Bas van Huizen‘s ‘single word poetry’ combined with his otherworldly absurdism * ‘Classic’ atmospheric ambient by Wouter Veldhuis.
2016 has been a relatively quiet year for the Kleefstra Brothers – nucleus of many different projects of ambient improv and Frisian poetry.
Until recently when suddenly three albums by Kleefstra / Bakker / Kleefstra were released almost simultaneously, as well as theTsjinlûd multimedia project celebrating the Frisian culture in words, pictures, drawings and music.
“300 Square Miles of Upwards” is released in a stunning package (designed by Rutger ‘Machinefabriek’ Zuydervelt): a bright blue vinyl 12″ album that also comes with an (extended) digital download version including a video version of the opener track ‘Gardening As Astonomy’.
The Dwindlers are a duo consisting of Michelle Seaman, poet, and Benjamin Dauer, composer and multi-instrumentalist. Although they have been working together since 2002, “Allegories” is their second album, following up their 2010 debut release “Dreams”.
“Deislieper” is the third release in what I like to call the “Kleefstra Wire Trilogy“.
In fact, there’s no real ‘trilogy’, but three separate albums that were presented by three independent labels on one single advertising page in Wire Magazine: “Wurdskrieme” (on Experimedia). “Tongerswel” (on Home Normal), and now “Deislieper” (on Hibernate).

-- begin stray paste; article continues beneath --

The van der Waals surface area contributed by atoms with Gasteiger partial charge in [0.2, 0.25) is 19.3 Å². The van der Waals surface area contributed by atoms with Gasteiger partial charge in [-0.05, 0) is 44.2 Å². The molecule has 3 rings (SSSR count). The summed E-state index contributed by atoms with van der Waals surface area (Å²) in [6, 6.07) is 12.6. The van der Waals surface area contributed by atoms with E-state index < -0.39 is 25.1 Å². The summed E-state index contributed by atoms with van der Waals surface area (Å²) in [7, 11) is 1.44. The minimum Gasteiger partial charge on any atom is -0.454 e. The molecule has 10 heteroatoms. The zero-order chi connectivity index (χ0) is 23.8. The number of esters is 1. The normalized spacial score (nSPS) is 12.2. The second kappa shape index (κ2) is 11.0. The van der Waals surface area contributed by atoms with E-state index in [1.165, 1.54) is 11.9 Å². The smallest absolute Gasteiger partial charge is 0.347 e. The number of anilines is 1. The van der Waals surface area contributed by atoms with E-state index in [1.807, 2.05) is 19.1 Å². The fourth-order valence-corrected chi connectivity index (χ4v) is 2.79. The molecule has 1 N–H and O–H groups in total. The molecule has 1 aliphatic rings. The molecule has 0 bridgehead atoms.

“Deislieper”, by the way, is a Frisian name for the nightjar and literally it means ‘day sleeper’
Rooted firmly in the improv scene, core members Jan (poetry) and Romke (guitar, effects) Kleefstra never work alone.
With Piiiptsjilling, most of the contributors were Dutch fellow musicians (like Rutger ‘Machinefabriek’ Zuydervelt, Mariska Baars, Chris Bakker), but soon they also started playing with an international cast of musicians like Peter Broderick, Nils Frahm, Greg Haines (on the Seeljocht project).
Tongerswel presented their work together with saxophonist Gareth Davis, and now Deisleeper features the incredible percussion music by Sytze Pruiksma.